In September this year, a partnership established between three entities linked to urban waste put forward the claim that each citizen in Portugal produces an average of 40 kilos of rubbish per month.
Per year, the trio said, the country produces almost five million tons of waste, which is triple the weight of the Vasco da Gama Bridge.
Now, an annual report on waste by the Portuguese Environment Agency (APA) has brought more discouraging numbers to the fore.
The APA’s study shows that Portugal has been producing an increasing amount of waste for four consecutive years.
Last year, the amount of rubbish produced was two percent higher than the year before, and the APA has warned that, on this track, the country will struggle to meet its national targets, especially as efforts to increase recycling are still insufficient.
It said that, in addition to proving that the national population is not yet committed to selective waste collection, the report shows that among the total waste, there are less recyclables recovered.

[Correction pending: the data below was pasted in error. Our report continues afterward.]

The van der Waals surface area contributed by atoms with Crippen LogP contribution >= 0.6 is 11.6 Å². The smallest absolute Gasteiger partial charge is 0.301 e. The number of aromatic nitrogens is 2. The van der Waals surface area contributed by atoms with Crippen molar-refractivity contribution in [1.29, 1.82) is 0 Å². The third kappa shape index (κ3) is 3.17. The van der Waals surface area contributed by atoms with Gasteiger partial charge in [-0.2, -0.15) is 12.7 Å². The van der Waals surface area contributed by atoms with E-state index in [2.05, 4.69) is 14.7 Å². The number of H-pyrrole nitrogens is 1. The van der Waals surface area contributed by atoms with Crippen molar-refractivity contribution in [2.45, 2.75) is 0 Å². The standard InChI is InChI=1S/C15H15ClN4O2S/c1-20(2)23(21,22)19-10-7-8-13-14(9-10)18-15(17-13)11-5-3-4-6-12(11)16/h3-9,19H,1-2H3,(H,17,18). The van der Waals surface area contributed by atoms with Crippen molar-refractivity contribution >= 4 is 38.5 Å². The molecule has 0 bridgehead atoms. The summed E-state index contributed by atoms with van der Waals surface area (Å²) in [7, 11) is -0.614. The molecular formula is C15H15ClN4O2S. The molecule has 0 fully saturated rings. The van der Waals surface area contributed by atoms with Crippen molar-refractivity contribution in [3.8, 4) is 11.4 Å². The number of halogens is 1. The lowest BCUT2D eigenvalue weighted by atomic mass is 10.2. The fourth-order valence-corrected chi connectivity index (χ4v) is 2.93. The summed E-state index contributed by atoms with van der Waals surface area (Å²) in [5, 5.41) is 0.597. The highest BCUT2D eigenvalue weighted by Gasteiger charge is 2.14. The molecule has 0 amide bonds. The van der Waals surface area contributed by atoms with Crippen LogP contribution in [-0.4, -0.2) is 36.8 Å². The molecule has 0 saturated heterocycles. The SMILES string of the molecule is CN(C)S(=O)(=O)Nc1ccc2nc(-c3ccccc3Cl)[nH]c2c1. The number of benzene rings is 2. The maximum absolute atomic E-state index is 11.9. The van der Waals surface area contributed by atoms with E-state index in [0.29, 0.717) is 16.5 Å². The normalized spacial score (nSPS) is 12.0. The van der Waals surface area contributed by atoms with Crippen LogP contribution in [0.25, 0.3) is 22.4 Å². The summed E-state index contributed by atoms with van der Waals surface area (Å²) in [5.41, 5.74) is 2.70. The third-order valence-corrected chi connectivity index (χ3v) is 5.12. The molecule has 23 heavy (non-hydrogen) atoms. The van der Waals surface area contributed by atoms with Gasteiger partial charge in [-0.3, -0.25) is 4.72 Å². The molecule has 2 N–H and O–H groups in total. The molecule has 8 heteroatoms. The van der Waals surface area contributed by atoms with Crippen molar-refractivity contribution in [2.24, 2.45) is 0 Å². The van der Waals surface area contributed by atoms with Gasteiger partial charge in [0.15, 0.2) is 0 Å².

Overall, 50 thousand tons fewer recyclables have been recovered, which corresponds to a decrease of nine percent compared to 2016.
The separation of rubbish by Portuguese fell from 11 to 10 percent, reversing a tendency spanning several years.
The agency explains that “although the data points to a positive evolution towards the fulfilment of waste separation, it is worth noting the stabilisation of the fraction selectively collected for material valorisation in relation to total waste”, which contradicts the “ambitious” Community strategy and national waste targets.
Rui Berkemeier, spokesperson for national environmental association ZERO, said one of the main issues is that “citizens do not feel motivated to put any effort into their waste separation”, because there are “no direct advantages over those who do not do it or penalties if they don’t”.